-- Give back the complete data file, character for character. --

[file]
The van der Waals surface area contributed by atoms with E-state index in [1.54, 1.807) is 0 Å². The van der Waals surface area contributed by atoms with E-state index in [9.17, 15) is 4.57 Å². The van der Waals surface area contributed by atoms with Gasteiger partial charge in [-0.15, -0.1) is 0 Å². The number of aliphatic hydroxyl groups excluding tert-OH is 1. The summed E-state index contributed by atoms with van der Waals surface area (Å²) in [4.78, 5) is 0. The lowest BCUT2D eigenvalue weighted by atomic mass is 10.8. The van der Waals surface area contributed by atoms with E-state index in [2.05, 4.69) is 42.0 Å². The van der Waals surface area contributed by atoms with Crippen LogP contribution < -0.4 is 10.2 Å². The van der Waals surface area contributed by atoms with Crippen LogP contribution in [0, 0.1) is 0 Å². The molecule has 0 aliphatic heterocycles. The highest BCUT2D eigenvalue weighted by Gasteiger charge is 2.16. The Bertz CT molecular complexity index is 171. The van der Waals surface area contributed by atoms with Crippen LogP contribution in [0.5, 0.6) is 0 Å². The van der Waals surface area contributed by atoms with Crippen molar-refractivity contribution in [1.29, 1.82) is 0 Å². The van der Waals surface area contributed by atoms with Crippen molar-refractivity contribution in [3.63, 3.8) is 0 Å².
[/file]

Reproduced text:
The van der Waals surface area contributed by atoms with E-state index in [1.54, 1.807) is 0 Å². The van der Waals surface area contributed by atoms with E-state index in [9.17, 15) is 4.57 Å². The van der Waals surface area contributed by atoms with Gasteiger partial charge in [-0.15, -0.1) is 0 Å². The number of aliphatic hydroxyl groups excluding tert-OH is 1. The summed E-state index contributed by atoms with van der Waals surface area (Å²) in [4.78, 5) is 0. The lowest BCUT2D eigenvalue weighted by atomic mass is 10.8. The van der Waals surface area contributed by atoms with E-state index in [2.05, 4.69) is 42.0 Å². The van der Waals surface area contributed by atoms with Crippen LogP contribution < -0.4 is 10.2 Å². The van der Waals surface area contributed by atoms with Crippen LogP contribution in [0, 0.1) is 0 Å². The molecule has 0 aliphatic heterocycles. The highest BCUT2D eigenvalue weighted by Gasteiger charge is 2.16. The Bertz CT molecular complexity index is 171. The van der Waals surface area contributed by atoms with Crippen LogP contribution in [0.5, 0.6) is 0 Å². The van der Waals surface area contributed by atoms with Crippen molar-refractivity contribution in [1.29, 1.82) is 0 Å². The van der Waals surface area contributed by atoms with Crippen molar-refractivity contribution in [3.63, 3.8) is 0 Å².